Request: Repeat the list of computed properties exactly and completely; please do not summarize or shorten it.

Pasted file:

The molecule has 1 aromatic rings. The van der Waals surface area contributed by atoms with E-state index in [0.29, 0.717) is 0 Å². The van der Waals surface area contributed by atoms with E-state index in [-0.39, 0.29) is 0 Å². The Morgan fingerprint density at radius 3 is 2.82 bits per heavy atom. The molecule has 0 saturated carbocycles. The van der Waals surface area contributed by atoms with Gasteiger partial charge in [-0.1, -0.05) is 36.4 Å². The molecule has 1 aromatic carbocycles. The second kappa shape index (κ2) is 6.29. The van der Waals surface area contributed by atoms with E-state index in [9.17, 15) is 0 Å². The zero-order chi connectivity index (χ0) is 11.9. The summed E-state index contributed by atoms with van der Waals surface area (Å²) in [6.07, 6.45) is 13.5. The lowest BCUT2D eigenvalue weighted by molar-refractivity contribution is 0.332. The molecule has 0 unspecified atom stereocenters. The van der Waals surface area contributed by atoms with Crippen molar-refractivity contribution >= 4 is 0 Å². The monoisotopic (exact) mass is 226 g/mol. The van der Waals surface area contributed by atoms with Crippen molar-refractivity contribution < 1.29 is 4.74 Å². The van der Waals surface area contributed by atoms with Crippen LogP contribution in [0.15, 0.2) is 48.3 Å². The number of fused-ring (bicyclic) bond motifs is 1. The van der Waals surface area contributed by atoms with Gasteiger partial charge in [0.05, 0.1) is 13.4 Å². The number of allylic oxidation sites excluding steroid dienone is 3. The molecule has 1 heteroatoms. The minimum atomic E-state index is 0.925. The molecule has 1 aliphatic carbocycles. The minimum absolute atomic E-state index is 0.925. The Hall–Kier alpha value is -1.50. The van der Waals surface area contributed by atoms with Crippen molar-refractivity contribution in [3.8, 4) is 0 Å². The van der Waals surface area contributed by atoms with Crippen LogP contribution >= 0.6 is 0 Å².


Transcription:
The molecule has 1 aromatic rings. The van der Waals surface area contributed by atoms with E-state index in [0.29, 0.717) is 0 Å². The van der Waals surface area contributed by atoms with E-state index in [-0.39, 0.29) is 0 Å². The Morgan fingerprint density at radius 3 is 2.82 bits per heavy atom. The molecule has 0 saturated carbocycles. The van der Waals surface area contributed by atoms with Gasteiger partial charge in [-0.1, -0.05) is 36.4 Å². The molecule has 1 aromatic carbocycles. The second kappa shape index (κ2) is 6.29. The van der Waals surface area contributed by atoms with E-state index in [9.17, 15) is 0 Å². The zero-order chi connectivity index (χ0) is 11.9. The summed E-state index contributed by atoms with van der Waals surface area (Å²) in [6.07, 6.45) is 13.5. The lowest BCUT2D eigenvalue weighted by molar-refractivity contribution is 0.332. The molecule has 0 unspecified atom stereocenters. The van der Waals surface area contributed by atoms with Crippen molar-refractivity contribution >= 4 is 0 Å². The monoisotopic (exact) mass is 226 g/mol. The van der Waals surface area contributed by atoms with Crippen molar-refractivity contribution < 1.29 is 4.74 Å². The van der Waals surface area contributed by atoms with Crippen LogP contribution in [0.15, 0.2) is 48.3 Å². The number of fused-ring (bicyclic) bond motifs is 1. The van der Waals surface area contributed by atoms with Gasteiger partial charge in [0.05, 0.1) is 13.4 Å². The number of allylic oxidation sites excluding steroid dienone is 3. The molecule has 1 heteroatoms. The minimum atomic E-state index is 0.925. The molecule has 1 aliphatic carbocycles. The minimum absolute atomic E-state index is 0.925. The Hall–Kier alpha value is -1.50. The van der Waals surface area contributed by atoms with Crippen molar-refractivity contribution in [3.8, 4) is 0 Å². The van der Waals surface area contributed by atoms with Crippen LogP contribution >= 0.6 is 0 Å².